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WHO partners with 13 pharma firms to tackle tropical diseases

Pfizer, Sanofi and GSK among the companies pledging help to eradicate neglected tropical diseases like rabies and leprosy

The World Health Organization (WHO) has teamed up with the Bill & Melinda Gates Foundation, US, UAE and UK governments and 13 pharmaceutical companies to eradicate neglected tropical diseases.

The plans, outlined in Accelerating work to overcome the global impact of neglected tropical diseases – A roadmap for implementation, give objectives for a collaborative approach that aims to control and eliminate diseases such as rabies, leprosy and blinding trachoma.

The pharma companies involved are Pfizer, Sanofi, GlaxoSmithKline, AstraZeneca, Gilead, Eisai, Bristol-Myers Squibb, MSD, Merck KGaA, Johnson & Johnson, Abbott, Bayer and Novartis.

The companies will provide resources, including financial assistance and medicine donations, to help tackle these disease, which affect millions of people in developing nations.

At a launch event at the Royal College of Physicians in London all collaborators also signed the 'London Declaration on Neglected Tropical Diseases' agreement, in which new levels of collaboration, tracking and reporting of progress were pledged.

Specific support efforts include a commitment from GSK to supply all the albendazole needed to eliminate the disfiguring disease lymphatic filariasis worldwide by 2020.

An ongoing programme to supply albendazole to enable de-worming of school age children in all endemic countries has also been extended to 2020.

As well as providing existing treatments, GSK has made commitments to develop new and better drugs for neglected tropical diseases through collaborative partnerships with organisations like the Drugs for Neglected Diseases initiative (DNDi).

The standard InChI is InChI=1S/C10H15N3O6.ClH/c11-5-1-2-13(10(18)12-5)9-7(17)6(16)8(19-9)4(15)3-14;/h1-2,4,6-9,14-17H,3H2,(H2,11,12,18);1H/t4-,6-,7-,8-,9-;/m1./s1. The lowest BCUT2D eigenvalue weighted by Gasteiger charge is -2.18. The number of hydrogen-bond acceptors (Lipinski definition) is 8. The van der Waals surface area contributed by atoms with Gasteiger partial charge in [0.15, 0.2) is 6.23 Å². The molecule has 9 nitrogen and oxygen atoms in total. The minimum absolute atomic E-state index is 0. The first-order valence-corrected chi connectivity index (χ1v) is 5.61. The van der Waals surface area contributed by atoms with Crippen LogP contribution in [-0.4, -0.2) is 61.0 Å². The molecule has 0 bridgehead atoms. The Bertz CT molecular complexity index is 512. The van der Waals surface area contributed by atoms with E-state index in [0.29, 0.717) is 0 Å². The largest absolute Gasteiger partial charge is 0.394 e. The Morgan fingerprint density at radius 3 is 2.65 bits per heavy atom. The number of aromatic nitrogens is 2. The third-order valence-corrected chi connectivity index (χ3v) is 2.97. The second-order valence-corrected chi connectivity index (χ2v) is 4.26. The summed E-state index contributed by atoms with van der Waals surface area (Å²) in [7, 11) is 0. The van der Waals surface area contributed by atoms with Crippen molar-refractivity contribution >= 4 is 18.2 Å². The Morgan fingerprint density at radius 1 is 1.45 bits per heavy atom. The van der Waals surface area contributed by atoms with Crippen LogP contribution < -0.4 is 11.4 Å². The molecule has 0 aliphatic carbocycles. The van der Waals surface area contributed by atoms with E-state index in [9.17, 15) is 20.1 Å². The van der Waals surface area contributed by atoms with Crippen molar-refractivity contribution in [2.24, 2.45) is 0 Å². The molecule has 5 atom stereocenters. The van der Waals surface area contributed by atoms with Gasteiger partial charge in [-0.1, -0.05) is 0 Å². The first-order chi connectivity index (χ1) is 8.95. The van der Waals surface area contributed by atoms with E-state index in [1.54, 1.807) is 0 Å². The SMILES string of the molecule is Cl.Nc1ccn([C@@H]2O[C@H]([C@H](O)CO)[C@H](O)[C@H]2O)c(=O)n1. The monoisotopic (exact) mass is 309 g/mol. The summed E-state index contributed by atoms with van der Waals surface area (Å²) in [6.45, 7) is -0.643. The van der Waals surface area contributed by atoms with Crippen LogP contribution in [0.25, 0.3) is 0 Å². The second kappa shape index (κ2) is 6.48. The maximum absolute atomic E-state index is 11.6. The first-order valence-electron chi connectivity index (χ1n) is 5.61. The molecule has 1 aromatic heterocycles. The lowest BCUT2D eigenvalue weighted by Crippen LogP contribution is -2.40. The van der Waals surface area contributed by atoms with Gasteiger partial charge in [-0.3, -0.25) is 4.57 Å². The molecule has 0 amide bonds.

Meanwhile, Novartis will donate treatments worth $22.5m up until 2020 to treat leprosy, as well as providing $2.5m in support to help the WHO handle donations and logistics.

The company is also aiming to work with several stakeholders, including the Department of Health of the Philippines, to specifically eliminate leprosy in areas of the Philippines where the disease is still endemic.

"We are proud to work with governments, international agencies, nongovernmental organisations and the private sector to ensure that patients receive the treatment they need,” said Joseph Jimenez, CEO of Novartis.

Further pharma efforts include Pfizer's extension of its donation of azithromycin for blinding trachoma until 2020; an increase in Merck KGaA's annual donation of praziquantel tablets from 25m to 250m tablets per year; and Bayer doubling its existing donation of nifurtimox to treat Chagas disease.

The WHO's roadmap concluded the organisation had 'established an effective, transparent and respected relationship' with its pharma partners.

31st January 2012


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